Egon Schiele was one of the outstanding painters of late 19th-century Vienna, a time of significant historical and cultural change. He passed away at the early age of 28 but produced numerous works and forged his distinctive style. This is the first major retrospective of Schiele’s work in Japan in 30 years and is held with the full cooperation of the Leopold Museum in Vienna. Approximately 50 oil paintings, drawings, and other works by Schiele will be on display, along with works by Klimt, Kokoschka, Gerstl, and other artists of the same era.
Nihonga painter Tadaoto Kainosho was active in Kyoto during the Taisho and early Showa Period. Although an exhibition devoted to his paintings held at the National Museum of Modern Art, Kyoto, in 1997 prompted a reevaluation of Kainosho’s career, it did not sufficiently address his work in the film field. This exhibition strives to present a complete picture of the artist’s career, including his work for theater and cinema. The exhibition is scheduled to travel to Tokyo Station Gallery in July.
Care is an essential element of our society. Featuring a diverse range of works, from expressions born out of second-wave feminism to the reading of private childcare diaries, this exhibition will seek the possibilities of empowerment through works of contemporary artists and the placemaking that strengthens the connection between the public and care. Participating artists are Ryoko Aoki, AHA![Archive for Human Activities], Miyako Ishiuchi, Mako Idemitsu, Yui Usui, Ragnar Kjartansson, Kento Nito, Maria Farrar, Young-In Hong, Mei Homma, Martha Rosler, Mierle Laderman Ukeles, and Yun Suknam.
Shigeo Toya is one of Japan’s leading contemporary sculptors. His solo exhibition will travel from Nagano Prefectural Art Museum (on view until January 29) to the Museum of Modern Art, Saitama, in February. Toya has been confronting sculpture dismantled as an institution in postwar art in Japan and abroad and has attempted to reconstruct it from its essence. The exhibition features approximately 30 works displayed without being bound to a particular year of production but according to a concept.
Gyoshu Hayami was one of the leading Japanese painters active from the late Meiji period to the early Showa period. His painting style changed throughout his 30-year career, from exact, realistic depictions in the Taisho period to a return to classical painting, to works with simplification and flatness. This exhibition will explore Hayami’s path as a painter through approximately 100 paintings and drawings on display.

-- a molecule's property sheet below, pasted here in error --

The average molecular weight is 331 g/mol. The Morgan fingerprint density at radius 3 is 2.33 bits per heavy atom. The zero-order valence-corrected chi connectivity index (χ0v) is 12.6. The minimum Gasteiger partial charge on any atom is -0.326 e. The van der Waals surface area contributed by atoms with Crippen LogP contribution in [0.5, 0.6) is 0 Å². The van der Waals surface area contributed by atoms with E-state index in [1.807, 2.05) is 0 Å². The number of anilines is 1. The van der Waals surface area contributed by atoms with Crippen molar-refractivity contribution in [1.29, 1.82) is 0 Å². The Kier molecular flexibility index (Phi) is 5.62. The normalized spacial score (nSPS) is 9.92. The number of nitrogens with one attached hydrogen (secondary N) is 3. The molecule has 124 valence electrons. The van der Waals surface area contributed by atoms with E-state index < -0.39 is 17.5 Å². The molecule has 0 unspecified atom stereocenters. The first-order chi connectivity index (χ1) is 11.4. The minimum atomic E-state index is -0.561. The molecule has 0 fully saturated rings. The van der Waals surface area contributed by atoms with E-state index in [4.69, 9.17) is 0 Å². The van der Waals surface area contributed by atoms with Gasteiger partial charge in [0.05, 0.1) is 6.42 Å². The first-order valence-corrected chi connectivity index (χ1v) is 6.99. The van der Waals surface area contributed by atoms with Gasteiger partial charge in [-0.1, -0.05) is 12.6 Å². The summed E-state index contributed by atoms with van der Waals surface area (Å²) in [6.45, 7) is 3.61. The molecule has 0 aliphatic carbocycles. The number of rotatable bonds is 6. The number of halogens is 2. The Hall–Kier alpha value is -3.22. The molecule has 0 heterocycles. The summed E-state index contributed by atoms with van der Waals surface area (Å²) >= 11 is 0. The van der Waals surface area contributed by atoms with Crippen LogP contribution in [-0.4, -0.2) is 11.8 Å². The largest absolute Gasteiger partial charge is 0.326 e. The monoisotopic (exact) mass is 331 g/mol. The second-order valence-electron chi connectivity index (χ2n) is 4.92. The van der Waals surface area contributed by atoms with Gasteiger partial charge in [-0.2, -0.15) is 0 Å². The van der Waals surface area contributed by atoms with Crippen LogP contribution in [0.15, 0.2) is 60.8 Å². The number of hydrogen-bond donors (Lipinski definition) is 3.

Masterpieces from the Louvre Museum are coming to the National Art Center, Tokyo. The exhibition features 74 carefully selected paintings from the Louvre Museum’s vast collections, including pieces by Jean Honoré Fragonard and François Gérard. Don’t miss the opportunity to explore passionate expressions of love from the 16th century to the mid-19th century by Europe’s most preeminent painters. The exhibition will travel to the Kyoto City Kyocera Museum of Art in June.
Masahisa Fukase is a contemporary of Nobuyoshi Araki and Daido Moriyama and is known for pioneering new expressions from the 1960s to the 70s - the golden age of Japanese photography. This retrospective exhibition explores Fukase’s personality and unique expression, focusing on works from the Tokyo Photographic Art Museum’s collection, including his representative photo book, “Ravens” (1986).
Tofuku-ji Temple is one of the most famous Zen temples in Kyoto. This exhibition marks the first time the temple’s treasures will be presented together in one place. The monumental “Five Hundred Rakan,” by the legendary painted Buddhist priest Myojo, will be exhibited for the first time since its restoration, along with Buddhist statues, paintings, and calligraphies. The exhibition is scheduled to travel to the Kyoto National Museum in October.
Toyama Prefectural Museum of Art and Design celebrates its fifth anniversary with a solo exhibition of internationally acclaimed printmaker Shiko Munakata. Commemorating the 120th anniversary of Munakata’s birth and held in cooperation with museums that served as his creative bases (Toyama Prefectural Museum of Art and Design, Aomori Museum of Art, and The National Museum of Modern Art, Tokyo), this exhibition will focus on the relationship between artist and each region, crossing various fields such as board painting, Japanese-style painting, oil painting, as well as bookbinding, illustrations, wrapping paper design, film, television, and radio appearances.
This year marks the 70th anniversary of the National Museum of Modern Art, Tokyo, which opened in December 1952. To commemorate this occasion, the museum will hold a special exhibition of paintings, sculptures, and crafts going as far as the Meiji period, featuring only those works designated as Important Cultural Properties. The exhibition also explores the history of masterpieces as “problematic works” that established new expressions. Don’t miss this unique opportunity to see Cultural Properties in one place and rediscover modern Japanese art.
Brittany, a beautiful region located in the northwest corner of France, was loved and visited by painters from many countries from the late 19th to the 20th century. This exhibition features approximately 160 works from the Matsukata Collection of the National Museum of Western Art and approximately 30 museums and private collections in Japan. The exhibition aims to explore artists’ admiration for the region and, simultaneously, focus on Japanese painters who visited Brittany.